Australian trampoline injury patterns and trends

Karen Ashby, Sophie Pointer, David Eager, Lesley Day

    Research output: Contribution to journalArticlepeer-review

    23 Citations (Scopus)

    Abstract

    Objectives: To examine national trampoline injury patterns and trends in the context of improved product safety standards and trampoline design modifications. Method: Review of National Hospital Morbidity data. Results: There were an average 1,737 trampoline injuries reported nationally each year from 2002 to 2011. Both injury frequency and rate grew. Statistically significant rate increases were observed among all age groups, although both are highest among children aged 5-9 years. From 2008/09 there is a possible decreasing trend among the 5-9 age group. Falls predominate and 81% of falls result in fracture. Non-fall injuries increased annually as a proportion of all hospitalised injury although they did not comprise more than 2.4% in any one year. Conclusions: History provides no evidence of an observable effect of voluntary Australian Standards for trampoline safety on population rates for trampoline injury. The major design modification - netted enclosures - could contribute to the risk of injury by leading parents to falsely believe that a netted enclosure eradicates the risk of injury.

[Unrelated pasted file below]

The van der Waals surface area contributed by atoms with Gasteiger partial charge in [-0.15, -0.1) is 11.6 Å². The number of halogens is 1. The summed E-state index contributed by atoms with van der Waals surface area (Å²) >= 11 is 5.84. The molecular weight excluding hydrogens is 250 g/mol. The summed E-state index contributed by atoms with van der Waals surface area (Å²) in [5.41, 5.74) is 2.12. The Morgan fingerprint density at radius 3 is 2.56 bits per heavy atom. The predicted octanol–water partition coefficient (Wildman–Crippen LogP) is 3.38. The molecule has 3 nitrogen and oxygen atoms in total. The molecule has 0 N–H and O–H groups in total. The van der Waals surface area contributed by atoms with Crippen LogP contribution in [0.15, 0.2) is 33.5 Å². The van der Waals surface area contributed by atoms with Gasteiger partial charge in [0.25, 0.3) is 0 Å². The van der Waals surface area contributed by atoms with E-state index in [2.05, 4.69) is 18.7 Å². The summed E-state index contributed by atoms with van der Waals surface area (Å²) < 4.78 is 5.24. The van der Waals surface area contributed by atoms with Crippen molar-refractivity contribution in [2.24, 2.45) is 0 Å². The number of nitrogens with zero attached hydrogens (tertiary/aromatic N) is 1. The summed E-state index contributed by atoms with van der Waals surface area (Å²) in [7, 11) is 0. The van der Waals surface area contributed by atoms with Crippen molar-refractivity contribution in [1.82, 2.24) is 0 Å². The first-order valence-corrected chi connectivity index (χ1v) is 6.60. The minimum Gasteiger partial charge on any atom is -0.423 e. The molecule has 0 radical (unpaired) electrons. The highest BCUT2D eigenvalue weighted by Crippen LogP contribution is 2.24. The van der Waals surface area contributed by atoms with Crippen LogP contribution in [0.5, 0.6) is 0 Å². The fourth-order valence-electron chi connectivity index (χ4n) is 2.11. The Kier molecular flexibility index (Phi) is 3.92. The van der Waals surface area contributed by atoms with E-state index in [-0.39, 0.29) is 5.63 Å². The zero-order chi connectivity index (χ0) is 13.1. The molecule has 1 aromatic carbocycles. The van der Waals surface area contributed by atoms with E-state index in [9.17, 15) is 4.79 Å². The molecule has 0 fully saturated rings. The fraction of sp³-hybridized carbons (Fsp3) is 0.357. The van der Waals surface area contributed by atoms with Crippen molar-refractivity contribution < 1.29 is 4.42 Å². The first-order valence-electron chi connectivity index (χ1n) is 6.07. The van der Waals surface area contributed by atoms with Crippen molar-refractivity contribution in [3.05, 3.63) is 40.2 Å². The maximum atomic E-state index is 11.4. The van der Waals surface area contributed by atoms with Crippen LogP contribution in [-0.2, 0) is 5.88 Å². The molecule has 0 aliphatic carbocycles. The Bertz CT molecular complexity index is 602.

Original languageEnglish
    Pages (from-to)491-494
    Number of pages4
    JournalAustralian and New Zealand Journal of Public Health
    Volume39
    Issue number5
    DOIs
    Publication statusPublished - 1 Oct 2015

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